Canadian coach comes to Russian skier's rescue after crash


#1

The winner of the day’s sportsmanship medal goes to this Canadian coach for coming to the rescue of a cross-country skier during competition.

Russia’s Anton Gafarov suffered a particularly nasty crash on a downhill turn during a men’s cross-country sprint semifinal run that rendered his left ski to tatters.

Gafarov hobbled along for a while, ski in shreds.

Until Canadian coach Justin Wadsworth came by with another ski…

msn.foxsports.com/olympics/story/canadian-coach-comes-to-russian-skier-s-rescue-offers-up-an-extra-ski-021114


#2

Cross-country seems to bring out the best in people. :smiley: From the 2006 Winter Olympics.

Norwegian coach Bjørnar Håkensmoen gave Sara Renner a ski pole after hers was broken when a competitor stepped on it during the cross-country team sprint at the 2006 Winter Olympics. Norway’s athlete ended up fourth, implying that this selfless act of sportsmanship may well have cost the Norwegian team a medal.[1] Renner gave Håkensmoen a bottle of wine as a thank you, while other Canadians responded with phone calls and letters to the Norwegian Embassy. Canadian businessman Michael Page donated 8,000 cans of Maple Syrup to the Norwegian Olympic Committee to show his gratitude.[2][dead link] The incident was immortalized in a 2010 Winter Olympics television commercial.[3]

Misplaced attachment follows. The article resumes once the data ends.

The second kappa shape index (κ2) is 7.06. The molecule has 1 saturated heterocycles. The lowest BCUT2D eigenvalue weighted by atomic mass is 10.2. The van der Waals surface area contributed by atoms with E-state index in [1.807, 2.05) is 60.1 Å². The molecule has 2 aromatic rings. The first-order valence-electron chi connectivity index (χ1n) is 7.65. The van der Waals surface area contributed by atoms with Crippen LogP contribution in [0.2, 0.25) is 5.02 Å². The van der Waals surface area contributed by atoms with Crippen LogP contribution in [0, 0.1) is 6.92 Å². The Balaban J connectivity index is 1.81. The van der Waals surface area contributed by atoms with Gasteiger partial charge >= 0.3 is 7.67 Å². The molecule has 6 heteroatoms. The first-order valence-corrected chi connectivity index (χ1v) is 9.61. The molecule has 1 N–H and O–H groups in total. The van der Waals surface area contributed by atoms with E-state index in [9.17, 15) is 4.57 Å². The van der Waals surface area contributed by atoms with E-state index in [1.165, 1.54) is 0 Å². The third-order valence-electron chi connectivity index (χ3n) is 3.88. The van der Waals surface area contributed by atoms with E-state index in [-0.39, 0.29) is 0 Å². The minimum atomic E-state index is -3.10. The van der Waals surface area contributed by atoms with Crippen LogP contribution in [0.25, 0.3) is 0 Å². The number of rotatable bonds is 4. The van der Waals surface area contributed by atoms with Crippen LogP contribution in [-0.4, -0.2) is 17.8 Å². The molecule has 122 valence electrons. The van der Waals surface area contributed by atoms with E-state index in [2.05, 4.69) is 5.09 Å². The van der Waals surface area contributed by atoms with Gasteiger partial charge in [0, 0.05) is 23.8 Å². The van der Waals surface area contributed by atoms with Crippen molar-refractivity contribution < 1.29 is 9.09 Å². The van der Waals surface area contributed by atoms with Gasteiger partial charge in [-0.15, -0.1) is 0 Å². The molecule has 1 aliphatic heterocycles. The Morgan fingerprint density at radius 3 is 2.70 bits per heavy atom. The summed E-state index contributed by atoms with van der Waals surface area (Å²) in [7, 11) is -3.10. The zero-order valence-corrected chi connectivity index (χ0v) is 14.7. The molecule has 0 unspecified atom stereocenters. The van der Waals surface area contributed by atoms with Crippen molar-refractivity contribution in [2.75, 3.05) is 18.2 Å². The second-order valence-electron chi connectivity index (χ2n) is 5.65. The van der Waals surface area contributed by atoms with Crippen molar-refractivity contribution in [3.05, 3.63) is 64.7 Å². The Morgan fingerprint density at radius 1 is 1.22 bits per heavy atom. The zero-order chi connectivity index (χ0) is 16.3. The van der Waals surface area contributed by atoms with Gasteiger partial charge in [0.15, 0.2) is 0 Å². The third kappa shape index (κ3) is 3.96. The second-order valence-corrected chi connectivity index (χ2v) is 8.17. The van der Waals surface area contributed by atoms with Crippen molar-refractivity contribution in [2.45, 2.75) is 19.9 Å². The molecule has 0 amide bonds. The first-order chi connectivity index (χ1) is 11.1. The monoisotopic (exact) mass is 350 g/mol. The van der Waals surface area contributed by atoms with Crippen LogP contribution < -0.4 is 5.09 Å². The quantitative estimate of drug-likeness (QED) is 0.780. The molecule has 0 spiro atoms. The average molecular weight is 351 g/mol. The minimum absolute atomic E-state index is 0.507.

en.wikipedia.org/wiki/Sara_Renner


#3

Stories like this renew my hope that sportsmanship in sports has not been totally killed by competition and the lust for victory at any cost.


#4

Canadians in general regard Russia as enemy numero uno when it comes to winter sports, and we have done so ever since the 1972 hockey series between Canada and the USSR.

That being said, I am confident that almost any Canadian would rush to the aid of a Russian athlete and give him a ski or a skate or a hockey stick if his equipment malfunctioned.

It is not enough just to win against your opponents in sports. Any victory where you are not beating your opponent when they are at their best is a hollow victory.

I don’t think that there were any Canadians actually involved in that race, but to me it would be weird not to help that Russian finish the race if you have the opportunity to do so.

My real admiration is as much for the Russian as anybody else. He was bound and determined to finish that race even on a broken ski, if that is what he had to do. There is a real beauty in such passion that I is very uplifting for the rest of us.


#5

In the name of full disclosure it should be pointed out that, while he is coaching the Canadian team and is married to a Canadian, Justin Wadsworth is American. :slight_smile:


#6

DISCLAIMER: The views and opinions expressed in these forums do not necessarily reflect those of Catholic Answers. For official apologetics resources please visit www.catholic.com.